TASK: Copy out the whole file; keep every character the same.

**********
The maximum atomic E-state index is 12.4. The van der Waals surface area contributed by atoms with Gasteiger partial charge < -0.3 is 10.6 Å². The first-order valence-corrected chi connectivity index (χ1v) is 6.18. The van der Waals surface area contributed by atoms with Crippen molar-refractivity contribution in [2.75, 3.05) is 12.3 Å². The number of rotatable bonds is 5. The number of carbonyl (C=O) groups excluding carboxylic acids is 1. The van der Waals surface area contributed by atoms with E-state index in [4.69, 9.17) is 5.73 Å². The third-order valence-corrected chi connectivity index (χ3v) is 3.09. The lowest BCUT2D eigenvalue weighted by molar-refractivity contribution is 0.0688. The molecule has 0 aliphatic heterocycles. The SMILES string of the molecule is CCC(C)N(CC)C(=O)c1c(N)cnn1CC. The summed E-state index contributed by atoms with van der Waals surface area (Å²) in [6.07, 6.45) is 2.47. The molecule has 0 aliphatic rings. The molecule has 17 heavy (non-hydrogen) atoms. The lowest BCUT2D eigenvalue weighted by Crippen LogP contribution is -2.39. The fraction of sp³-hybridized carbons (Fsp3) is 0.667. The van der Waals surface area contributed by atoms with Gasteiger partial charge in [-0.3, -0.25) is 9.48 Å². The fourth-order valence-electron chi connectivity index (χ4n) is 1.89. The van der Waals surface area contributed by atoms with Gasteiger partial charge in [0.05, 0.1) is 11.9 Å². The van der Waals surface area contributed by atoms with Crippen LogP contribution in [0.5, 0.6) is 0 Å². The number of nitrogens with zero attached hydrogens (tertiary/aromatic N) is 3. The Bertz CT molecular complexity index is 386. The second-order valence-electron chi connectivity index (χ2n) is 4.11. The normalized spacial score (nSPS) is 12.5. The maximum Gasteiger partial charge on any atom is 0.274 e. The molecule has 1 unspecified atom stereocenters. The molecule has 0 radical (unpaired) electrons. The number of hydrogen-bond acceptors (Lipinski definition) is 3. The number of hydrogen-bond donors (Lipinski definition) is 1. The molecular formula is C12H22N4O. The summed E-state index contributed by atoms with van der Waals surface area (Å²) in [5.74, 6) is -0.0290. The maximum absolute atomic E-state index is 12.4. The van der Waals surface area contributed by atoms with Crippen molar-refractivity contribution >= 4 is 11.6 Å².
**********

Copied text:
The maximum atomic E-state index is 12.4. The van der Waals surface area contributed by atoms with Gasteiger partial charge < -0.3 is 10.6 Å². The first-order valence-corrected chi connectivity index (χ1v) is 6.18. The van der Waals surface area contributed by atoms with Crippen molar-refractivity contribution in [2.75, 3.05) is 12.3 Å². The number of rotatable bonds is 5. The number of carbonyl (C=O) groups excluding carboxylic acids is 1. The van der Waals surface area contributed by atoms with E-state index in [4.69, 9.17) is 5.73 Å². The third-order valence-corrected chi connectivity index (χ3v) is 3.09. The lowest BCUT2D eigenvalue weighted by molar-refractivity contribution is 0.0688. The molecule has 0 aliphatic heterocycles. The SMILES string of the molecule is CCC(C)N(CC)C(=O)c1c(N)cnn1CC. The summed E-state index contributed by atoms with van der Waals surface area (Å²) in [6.07, 6.45) is 2.47. The molecule has 0 aliphatic rings. The molecule has 17 heavy (non-hydrogen) atoms. The lowest BCUT2D eigenvalue weighted by Crippen LogP contribution is -2.39. The fraction of sp³-hybridized carbons (Fsp3) is 0.667. The van der Waals surface area contributed by atoms with Gasteiger partial charge in [-0.3, -0.25) is 9.48 Å². The fourth-order valence-electron chi connectivity index (χ4n) is 1.89. The van der Waals surface area contributed by atoms with Gasteiger partial charge in [0.05, 0.1) is 11.9 Å². The van der Waals surface area contributed by atoms with Crippen LogP contribution in [0.5, 0.6) is 0 Å². The number of nitrogens with zero attached hydrogens (tertiary/aromatic N) is 3. The Bertz CT molecular complexity index is 386. The second-order valence-electron chi connectivity index (χ2n) is 4.11. The normalized spacial score (nSPS) is 12.5. The maximum Gasteiger partial charge on any atom is 0.274 e. The molecule has 1 unspecified atom stereocenters. The molecule has 0 radical (unpaired) electrons. The number of hydrogen-bond acceptors (Lipinski definition) is 3. The number of hydrogen-bond donors (Lipinski definition) is 1. The molecular formula is C12H22N4O. The summed E-state index contributed by atoms with van der Waals surface area (Å²) in [5.74, 6) is -0.0290. The maximum absolute atomic E-state index is 12.4. The van der Waals surface area contributed by atoms with Crippen molar-refractivity contribution >= 4 is 11.6 Å².